REMEMBER ME by Laura Hendrie

REMEMBER ME

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KIRKUS REVIEW

An alternately witty and angry dissection of small-town life on the high desert country of New Mexico, and a celebration of the conflicting drives toward independence and belonging. Hendrie (Stygo, stories, not reviewed) sets her first novel in struggling Queduro, New Mexico, a village clinging to existence by a thread. The residents, destitute since a nearby mine closed, now live by selling their wonderfully complex embroidery to growing numbers of tourists. Even though the West has a reputation for being the last refuge of the individual, Hendrie reminds us that, in fact, communities there have almost always been as tightly webbed together by gossip, obligations, and shared history as anywhere else. The stubbornly individualistic tend to be viewed with mingled suspicion and alarm. That’s certainly the emotion Rose Devonic arouses. Now 29, and a native of Queduro, Rose lost most of her family years ago in an automobile accident. Unmarried, possessed of a sharp wit, quick temper, and deep streak of independence, Rose has resisted the town’s attempts first to tame her, and then to drive her out. Despite her scorn for its prissy disapproval, Queduro is her true home. She lives out of her car in the summer and spends the winters in a cabin at the town’s only motel, watching over the old, anxious, alcoholic who runs it. Or has, until now. The owner has decided to sell, and Rose may be forced to leave for good. A death, a flight, and a variety of machinations by the town fathers push her to the edge. How she manages to come to grips with her past, and both to defy and subtly change the town, are traced with considerable vigor. Hendrie’s portrait of Queduro’s inhabitants is unsparing but never cruel, and Rose—a haunted but resilient figure—is one of the most original (and believable) heroines in recent fiction. The narrative may be loose in places, but Queduro and Rose are rendered with such depth that one doesn’t mind lingering. A bracingly tough-minded and authentically moving work. (Author tour)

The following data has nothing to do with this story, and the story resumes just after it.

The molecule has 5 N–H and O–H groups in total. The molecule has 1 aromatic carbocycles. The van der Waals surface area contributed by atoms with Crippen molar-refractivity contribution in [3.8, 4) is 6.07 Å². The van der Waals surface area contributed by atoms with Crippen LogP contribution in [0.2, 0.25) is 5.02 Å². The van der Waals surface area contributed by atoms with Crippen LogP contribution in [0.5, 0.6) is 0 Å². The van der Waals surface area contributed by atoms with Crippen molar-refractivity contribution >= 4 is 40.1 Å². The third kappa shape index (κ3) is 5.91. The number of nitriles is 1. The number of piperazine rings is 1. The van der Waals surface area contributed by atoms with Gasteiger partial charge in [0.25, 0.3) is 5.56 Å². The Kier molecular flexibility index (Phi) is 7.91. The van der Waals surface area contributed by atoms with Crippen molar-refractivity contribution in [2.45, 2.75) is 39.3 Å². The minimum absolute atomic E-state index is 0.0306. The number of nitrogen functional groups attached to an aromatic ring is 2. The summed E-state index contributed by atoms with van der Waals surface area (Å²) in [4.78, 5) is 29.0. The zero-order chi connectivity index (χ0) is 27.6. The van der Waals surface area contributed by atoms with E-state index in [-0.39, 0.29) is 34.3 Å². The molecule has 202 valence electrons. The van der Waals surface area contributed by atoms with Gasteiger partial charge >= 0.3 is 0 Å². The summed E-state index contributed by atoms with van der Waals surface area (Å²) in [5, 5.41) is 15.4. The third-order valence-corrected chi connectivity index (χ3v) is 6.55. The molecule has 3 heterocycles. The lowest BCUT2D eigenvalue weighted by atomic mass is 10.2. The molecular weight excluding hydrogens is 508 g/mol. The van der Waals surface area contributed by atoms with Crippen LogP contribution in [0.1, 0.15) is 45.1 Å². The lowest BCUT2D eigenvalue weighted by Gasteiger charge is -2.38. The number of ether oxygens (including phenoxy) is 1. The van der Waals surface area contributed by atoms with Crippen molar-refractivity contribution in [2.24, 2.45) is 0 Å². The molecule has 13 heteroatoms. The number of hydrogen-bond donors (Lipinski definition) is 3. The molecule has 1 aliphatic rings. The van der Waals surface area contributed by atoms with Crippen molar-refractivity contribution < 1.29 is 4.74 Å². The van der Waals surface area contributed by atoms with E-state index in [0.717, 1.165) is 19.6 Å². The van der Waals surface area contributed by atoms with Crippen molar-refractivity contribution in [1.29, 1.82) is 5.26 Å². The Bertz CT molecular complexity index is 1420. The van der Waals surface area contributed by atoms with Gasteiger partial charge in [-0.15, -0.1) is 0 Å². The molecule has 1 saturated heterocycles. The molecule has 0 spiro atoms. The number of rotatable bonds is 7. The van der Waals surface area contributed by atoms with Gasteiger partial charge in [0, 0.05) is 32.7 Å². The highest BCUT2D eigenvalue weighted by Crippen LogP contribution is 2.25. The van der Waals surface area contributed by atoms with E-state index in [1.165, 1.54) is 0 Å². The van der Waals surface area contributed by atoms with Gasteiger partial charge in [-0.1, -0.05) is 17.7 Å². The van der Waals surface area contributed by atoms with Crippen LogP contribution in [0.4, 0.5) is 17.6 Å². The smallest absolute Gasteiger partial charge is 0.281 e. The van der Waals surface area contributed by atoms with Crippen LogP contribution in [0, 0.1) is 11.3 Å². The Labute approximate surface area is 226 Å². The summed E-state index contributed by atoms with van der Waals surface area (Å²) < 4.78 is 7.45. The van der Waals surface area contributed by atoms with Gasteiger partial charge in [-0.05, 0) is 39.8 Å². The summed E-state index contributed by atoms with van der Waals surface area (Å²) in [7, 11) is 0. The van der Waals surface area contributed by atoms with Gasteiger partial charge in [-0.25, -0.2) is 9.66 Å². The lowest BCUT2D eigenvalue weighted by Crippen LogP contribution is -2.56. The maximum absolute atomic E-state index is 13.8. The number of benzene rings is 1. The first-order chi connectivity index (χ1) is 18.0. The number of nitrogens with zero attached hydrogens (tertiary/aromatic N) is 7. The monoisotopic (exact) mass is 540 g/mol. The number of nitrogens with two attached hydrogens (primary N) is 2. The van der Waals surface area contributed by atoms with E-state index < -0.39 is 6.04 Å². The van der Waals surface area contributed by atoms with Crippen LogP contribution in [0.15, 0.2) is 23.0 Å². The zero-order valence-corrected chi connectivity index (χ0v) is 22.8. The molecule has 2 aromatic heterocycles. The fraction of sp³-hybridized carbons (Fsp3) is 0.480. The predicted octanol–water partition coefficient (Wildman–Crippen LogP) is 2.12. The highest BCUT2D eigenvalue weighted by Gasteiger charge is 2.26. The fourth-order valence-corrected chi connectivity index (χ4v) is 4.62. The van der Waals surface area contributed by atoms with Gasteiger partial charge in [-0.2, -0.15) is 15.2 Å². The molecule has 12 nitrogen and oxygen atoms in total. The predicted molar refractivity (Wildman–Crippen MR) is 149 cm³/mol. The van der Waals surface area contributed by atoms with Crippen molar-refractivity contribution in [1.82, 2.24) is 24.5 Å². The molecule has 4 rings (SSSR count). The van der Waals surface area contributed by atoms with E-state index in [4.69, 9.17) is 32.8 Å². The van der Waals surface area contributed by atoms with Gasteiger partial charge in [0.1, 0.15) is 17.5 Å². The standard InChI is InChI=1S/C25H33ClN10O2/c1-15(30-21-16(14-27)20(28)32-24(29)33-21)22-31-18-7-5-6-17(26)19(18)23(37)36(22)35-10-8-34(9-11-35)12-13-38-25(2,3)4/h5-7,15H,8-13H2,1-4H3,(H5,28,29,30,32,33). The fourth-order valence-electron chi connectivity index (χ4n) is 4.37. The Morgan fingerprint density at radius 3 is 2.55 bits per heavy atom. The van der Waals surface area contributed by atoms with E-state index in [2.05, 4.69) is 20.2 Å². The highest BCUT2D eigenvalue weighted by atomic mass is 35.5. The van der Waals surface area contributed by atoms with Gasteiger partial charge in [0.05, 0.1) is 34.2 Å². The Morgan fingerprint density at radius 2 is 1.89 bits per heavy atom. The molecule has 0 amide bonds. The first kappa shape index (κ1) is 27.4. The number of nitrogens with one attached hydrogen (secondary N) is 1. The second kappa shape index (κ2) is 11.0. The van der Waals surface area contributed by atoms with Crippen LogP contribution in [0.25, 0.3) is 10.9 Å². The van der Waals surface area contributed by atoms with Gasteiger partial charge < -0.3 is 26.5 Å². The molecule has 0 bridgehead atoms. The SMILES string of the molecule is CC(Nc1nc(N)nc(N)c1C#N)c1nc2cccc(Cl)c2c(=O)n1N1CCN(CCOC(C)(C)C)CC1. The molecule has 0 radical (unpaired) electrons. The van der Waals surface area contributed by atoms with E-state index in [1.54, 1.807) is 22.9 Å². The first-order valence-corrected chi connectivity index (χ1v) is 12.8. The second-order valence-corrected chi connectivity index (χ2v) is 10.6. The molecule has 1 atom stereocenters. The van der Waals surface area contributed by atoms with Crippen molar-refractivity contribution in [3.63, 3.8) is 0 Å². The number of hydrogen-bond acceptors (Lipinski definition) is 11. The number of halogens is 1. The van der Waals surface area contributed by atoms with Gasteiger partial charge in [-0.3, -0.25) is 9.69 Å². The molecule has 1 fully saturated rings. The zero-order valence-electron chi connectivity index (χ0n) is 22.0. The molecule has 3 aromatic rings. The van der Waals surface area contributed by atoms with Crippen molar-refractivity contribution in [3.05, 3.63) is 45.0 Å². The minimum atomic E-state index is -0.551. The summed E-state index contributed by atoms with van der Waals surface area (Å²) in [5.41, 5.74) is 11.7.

Pub Date: Sept. 8th, 1999
ISBN: 0-8050-6218-1
Page count: 384pp
Publisher: Henry Holt
Review Posted Online:
Kirkus Reviews Issue: Aug. 1st, 1999




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